During the seventeenth- and eighteenth-centuries (a period of negligible inflation), receipts from the Lord Chamberlain’s Account Books of the English Royal Court repeatedly give values between £10 and £12 for violins bought for musicians in the King’s employment, sometimes described as Cremonese. John Bannister, master of the King’s violins returned from Paris in 1662 where he had been sent to learn the French style of playing from Lully, submitting receipts upon his arrival for two Cremona violins at a value of £40. In the previous year another celebrated violinist in London, Thomas Baltzar likewise submitted a receipt for £34 3s 4d to buy a pair of fiddles for the Kings service. These prices seem to reflect the purchase of very special violins, and were a foretaste of what would come as the violin sonata became popular amongst wealthy gentleman amateurs. Before long the prestige of owning the most celebrated violins would drive prices upwards and the rage for Cremonese violins that followed was noted by Thomas Shadwell in 1672 in The Miser, where he noted a ‘Cremonia Violin’ amongst the essential assets of a true lover of music. John Evelyn commented in 1683 that “‘Nor have the Cremona Violins or Loxmollar [Laux Mahler] Lutes been lately of such excessive prices as formerly”. Cremonese violins were escalating in price, and as they increased in popularity increasingly existed in the imagination of a broad population, more diverse than the wealthy elite that owned them.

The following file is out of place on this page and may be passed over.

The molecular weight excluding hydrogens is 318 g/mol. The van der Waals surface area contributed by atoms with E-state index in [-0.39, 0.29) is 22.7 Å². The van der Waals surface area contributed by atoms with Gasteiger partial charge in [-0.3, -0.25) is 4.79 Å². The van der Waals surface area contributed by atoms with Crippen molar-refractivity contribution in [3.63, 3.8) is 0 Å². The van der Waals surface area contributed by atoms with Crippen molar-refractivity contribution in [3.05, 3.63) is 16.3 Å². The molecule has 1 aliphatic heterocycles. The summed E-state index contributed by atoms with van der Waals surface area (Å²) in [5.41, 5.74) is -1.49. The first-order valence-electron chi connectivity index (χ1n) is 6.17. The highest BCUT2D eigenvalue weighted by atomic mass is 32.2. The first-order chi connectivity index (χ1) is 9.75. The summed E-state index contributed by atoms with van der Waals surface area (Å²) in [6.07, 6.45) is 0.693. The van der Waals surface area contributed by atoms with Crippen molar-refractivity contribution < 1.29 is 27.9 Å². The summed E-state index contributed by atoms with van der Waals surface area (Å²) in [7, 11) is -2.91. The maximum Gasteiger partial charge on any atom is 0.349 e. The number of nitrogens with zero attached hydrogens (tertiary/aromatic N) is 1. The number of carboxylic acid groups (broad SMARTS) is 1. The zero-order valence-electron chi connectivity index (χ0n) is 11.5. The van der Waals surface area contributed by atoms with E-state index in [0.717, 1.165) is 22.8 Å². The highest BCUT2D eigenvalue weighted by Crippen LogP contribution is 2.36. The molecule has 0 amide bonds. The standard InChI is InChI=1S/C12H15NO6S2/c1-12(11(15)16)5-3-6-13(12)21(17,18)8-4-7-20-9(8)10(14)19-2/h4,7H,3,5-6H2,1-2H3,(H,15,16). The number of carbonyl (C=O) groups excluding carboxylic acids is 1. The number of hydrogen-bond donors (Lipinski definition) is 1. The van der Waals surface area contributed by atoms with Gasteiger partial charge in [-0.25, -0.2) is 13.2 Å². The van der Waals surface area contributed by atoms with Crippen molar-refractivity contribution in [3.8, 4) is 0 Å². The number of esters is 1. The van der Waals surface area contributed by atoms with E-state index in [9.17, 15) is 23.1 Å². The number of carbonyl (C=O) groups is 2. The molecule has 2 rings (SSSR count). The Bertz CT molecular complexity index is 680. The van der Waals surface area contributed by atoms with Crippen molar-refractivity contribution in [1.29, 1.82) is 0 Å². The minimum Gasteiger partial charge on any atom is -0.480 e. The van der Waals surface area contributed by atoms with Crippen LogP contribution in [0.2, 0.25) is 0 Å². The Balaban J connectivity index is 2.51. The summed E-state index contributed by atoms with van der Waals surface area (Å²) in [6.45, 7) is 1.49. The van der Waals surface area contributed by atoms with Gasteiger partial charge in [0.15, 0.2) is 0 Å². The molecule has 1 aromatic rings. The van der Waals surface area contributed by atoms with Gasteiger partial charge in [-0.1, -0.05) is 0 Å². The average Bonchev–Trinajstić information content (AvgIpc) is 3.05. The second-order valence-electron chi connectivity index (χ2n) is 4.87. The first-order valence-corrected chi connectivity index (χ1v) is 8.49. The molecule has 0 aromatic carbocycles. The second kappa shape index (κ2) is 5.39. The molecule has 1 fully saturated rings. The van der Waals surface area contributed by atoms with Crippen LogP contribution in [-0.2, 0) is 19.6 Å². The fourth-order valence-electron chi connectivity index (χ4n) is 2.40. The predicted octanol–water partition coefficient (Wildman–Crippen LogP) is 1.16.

An auction in 1692 sets the trend for violin sales in the following century in which violins would be sold. That year, Edward Millington, a prominent auctioneer working at the Vendu in Charles Street advertised ‘A number of curious violins, Cremonia and others’ forming part of a sale of old master paintings. Nothing further is known of the sale, but the reaction of the playwright, Thomas Southerne in the following year may relate to the results of this auction. In The Maids Last Prayer Sir Symphony plausibly remarked ‘Mines a Cremona, and cost me fifty pounds, gentlemen, Pray suspend your curiosity, and come to my chamber, and I’ll resolve you any Question in Musick’.
The earliest record of a violin achieving £100 is found in 1705 when Nicolo Cosimi, a pupil of Arcangelo Correlli resident in London, and an inveterate dealer in instruments sold a violin to Lord Baltimore. For the century that followed, the sum of £100 appears to have remained as a sort of ceiling for the value of violins. In 1774, for example, the Carbonelli sale conducted by Mr Bremner on the Strand achieved 80 guineas for a Stainer of 1668, 60 for another made in 1674, and a mere 30 guineas for a Stradivari. The sale of a significant music collection belonging to John Stanley, and conducted by James Christie in 1786 included a 1617 Amati violin and a Cremona dated 1657. The publicity surrounding the sale and the high prices achieved in the promoted an excitement for violins at auction. The satirist, Peter Pinder wrote one of his Fairwell Odes for the Year 1786 remembering the auction: